Monday, February 17, 2014

NewSpace Technologies for Medicine

          by Sarah Ansari-Manea

The Neuroarm at work. Photo c/o CSA.
Medicine and Canadian space technology have met once again to combine two seemingly separate fields of study, in a beautiful and life saving way.

MacDonald, Dettwiler (MDA) and the University of Calgary have teamed up to build neuroArm, the world’s first robot able to perform microsurgery and stereotaxy inside magnetic resonance machines (MRI).

NeuroArm was built using the same state of the art technology seen in the Canadarm and Dextre, two Canadian space robots capable of a large variety of tasks currently aboard the International Space Station (ISS), according to the July 22nd, 2013 post "neuroArm: Robotic arms lend a healing touch" on the Canadian Space Agency (CSA) website. According to the post:
This concept presented a number of unique challenges. How could a machine be created to be as precise and dexterous as the human hand, without compromising surgical technique? How could a machine with cameras, motors and actuators be made from non-ferromagnetic materials so as not to be affected by the magnet or adversely affect the images? Would the machine be capable of being integrated into surgical procedure with minimal disruption to the traditional workflow?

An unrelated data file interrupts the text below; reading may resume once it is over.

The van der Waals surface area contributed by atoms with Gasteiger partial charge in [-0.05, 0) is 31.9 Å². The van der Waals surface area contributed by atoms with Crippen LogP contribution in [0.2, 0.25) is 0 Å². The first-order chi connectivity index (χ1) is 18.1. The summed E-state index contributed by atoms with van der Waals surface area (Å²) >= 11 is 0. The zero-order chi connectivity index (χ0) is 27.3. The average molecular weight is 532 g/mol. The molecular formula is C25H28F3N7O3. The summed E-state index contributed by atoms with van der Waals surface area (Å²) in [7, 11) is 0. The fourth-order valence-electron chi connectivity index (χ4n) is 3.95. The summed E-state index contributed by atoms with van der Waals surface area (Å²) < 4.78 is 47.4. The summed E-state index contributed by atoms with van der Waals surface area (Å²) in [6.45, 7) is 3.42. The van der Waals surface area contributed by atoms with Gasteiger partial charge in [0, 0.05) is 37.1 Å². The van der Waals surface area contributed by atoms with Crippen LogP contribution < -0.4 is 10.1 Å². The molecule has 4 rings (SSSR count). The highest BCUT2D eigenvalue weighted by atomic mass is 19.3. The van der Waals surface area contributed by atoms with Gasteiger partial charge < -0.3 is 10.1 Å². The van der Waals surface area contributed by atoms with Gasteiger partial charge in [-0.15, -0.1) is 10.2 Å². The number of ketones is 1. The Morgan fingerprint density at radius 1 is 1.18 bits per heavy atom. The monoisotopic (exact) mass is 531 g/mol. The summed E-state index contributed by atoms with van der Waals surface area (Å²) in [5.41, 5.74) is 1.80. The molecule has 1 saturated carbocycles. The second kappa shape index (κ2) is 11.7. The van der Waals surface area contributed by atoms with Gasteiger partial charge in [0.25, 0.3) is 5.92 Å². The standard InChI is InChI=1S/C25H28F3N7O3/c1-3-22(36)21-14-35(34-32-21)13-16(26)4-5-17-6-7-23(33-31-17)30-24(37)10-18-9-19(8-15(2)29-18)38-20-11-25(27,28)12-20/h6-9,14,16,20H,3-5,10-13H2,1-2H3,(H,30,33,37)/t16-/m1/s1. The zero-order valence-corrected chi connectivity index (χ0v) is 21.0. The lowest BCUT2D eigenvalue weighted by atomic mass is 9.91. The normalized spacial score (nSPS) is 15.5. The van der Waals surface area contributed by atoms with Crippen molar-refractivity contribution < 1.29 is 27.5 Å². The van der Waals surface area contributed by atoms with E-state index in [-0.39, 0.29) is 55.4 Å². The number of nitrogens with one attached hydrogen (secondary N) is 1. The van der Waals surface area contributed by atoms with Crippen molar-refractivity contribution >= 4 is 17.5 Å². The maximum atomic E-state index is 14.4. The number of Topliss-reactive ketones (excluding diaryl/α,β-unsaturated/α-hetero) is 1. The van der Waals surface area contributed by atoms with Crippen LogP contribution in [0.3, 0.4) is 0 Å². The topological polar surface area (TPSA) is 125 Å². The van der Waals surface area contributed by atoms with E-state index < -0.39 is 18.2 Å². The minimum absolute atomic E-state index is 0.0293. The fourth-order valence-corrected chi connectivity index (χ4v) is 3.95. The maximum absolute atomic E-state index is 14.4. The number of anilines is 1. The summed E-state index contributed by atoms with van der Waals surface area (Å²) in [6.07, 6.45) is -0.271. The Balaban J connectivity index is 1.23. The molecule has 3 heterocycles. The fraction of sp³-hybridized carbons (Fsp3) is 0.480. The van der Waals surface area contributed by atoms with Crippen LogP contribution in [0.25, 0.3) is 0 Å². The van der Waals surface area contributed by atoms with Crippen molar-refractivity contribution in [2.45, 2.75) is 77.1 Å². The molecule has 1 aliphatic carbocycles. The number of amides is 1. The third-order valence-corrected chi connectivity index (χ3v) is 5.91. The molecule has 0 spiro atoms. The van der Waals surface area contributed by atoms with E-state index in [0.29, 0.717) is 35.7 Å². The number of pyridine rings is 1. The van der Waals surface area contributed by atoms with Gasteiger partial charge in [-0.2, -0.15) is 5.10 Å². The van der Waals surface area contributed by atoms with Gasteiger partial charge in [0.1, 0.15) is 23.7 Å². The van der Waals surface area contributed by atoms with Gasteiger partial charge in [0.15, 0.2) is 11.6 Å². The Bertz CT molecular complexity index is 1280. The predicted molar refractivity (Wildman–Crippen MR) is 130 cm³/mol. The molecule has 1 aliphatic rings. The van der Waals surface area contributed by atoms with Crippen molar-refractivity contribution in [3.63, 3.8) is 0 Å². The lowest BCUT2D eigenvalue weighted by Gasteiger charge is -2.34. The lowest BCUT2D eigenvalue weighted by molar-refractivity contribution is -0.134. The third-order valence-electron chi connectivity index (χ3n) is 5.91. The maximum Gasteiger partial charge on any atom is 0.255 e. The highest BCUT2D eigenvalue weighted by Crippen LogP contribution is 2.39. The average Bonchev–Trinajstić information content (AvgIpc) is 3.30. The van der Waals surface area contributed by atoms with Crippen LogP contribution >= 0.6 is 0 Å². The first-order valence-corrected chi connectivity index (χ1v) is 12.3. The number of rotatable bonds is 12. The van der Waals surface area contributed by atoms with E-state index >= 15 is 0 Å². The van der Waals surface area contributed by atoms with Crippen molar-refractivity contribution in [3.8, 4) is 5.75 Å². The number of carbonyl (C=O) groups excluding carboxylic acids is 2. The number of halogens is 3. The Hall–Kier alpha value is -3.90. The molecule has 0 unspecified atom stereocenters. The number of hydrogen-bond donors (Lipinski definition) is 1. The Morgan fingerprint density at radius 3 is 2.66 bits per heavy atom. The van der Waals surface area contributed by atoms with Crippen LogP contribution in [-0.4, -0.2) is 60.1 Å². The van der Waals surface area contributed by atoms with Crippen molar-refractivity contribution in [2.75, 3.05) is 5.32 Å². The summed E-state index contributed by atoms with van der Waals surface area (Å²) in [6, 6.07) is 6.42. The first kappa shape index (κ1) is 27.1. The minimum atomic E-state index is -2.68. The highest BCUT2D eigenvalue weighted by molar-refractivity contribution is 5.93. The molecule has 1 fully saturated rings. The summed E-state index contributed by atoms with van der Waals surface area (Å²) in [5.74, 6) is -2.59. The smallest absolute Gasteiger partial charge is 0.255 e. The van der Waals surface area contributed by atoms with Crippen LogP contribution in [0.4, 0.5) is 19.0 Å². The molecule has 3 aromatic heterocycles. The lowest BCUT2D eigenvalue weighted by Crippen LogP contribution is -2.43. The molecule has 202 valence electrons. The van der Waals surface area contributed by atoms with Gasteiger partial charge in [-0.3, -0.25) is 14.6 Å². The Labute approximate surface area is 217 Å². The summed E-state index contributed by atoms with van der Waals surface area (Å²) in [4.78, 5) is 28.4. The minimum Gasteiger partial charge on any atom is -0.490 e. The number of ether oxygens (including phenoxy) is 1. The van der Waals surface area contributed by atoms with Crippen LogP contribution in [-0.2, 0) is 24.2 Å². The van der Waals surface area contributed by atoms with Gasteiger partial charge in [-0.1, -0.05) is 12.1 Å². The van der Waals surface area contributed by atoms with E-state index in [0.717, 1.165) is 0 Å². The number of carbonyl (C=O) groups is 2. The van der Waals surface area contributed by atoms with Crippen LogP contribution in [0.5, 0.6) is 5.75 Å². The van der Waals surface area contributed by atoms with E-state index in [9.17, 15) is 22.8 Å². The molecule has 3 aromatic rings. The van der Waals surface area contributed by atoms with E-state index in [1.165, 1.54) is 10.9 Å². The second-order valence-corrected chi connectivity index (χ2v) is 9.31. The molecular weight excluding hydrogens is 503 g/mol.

The neuroArm project looked to show that the addition of robotic and space technology in the operating room would be revolutionary and life changing for many patients and surgeons. The project started back in 2002, and was unveiled globally in 2007,2 but, throughout the past year, has been used to trigger a movement whereby the benefits of space technology are studied and appreciated.

NeuroArm had its first moment of glory in 2008, whereby a critical and delicate surgery was completed successfully, helping doctors remove a life-threatening tumor from the brain of 21 year old. Since then dozens of patients have benefited from this marriage of space and medical technology. 1

MDA is continuing to use their brilliant and life changing technology for good, by partnering with the Hospital for Sick Children, in Toronto, on a robotic arm to aid in surgical procedures on small children and babies. MDA is also working on an autonomous robot that will aid in the early detection and treatment of breast cancer.

Sarah Ansari-Manea.
Everyday, new, unheard of inventions and space technologies are influencing and helping in our daily lives, and it is wonderful that several influential ones are based and developed in Canada.

Sarah Ansari-Manea is an aspiring astrophysicist, currently completing a specialist in physics and astronomy at the University of Toronto.

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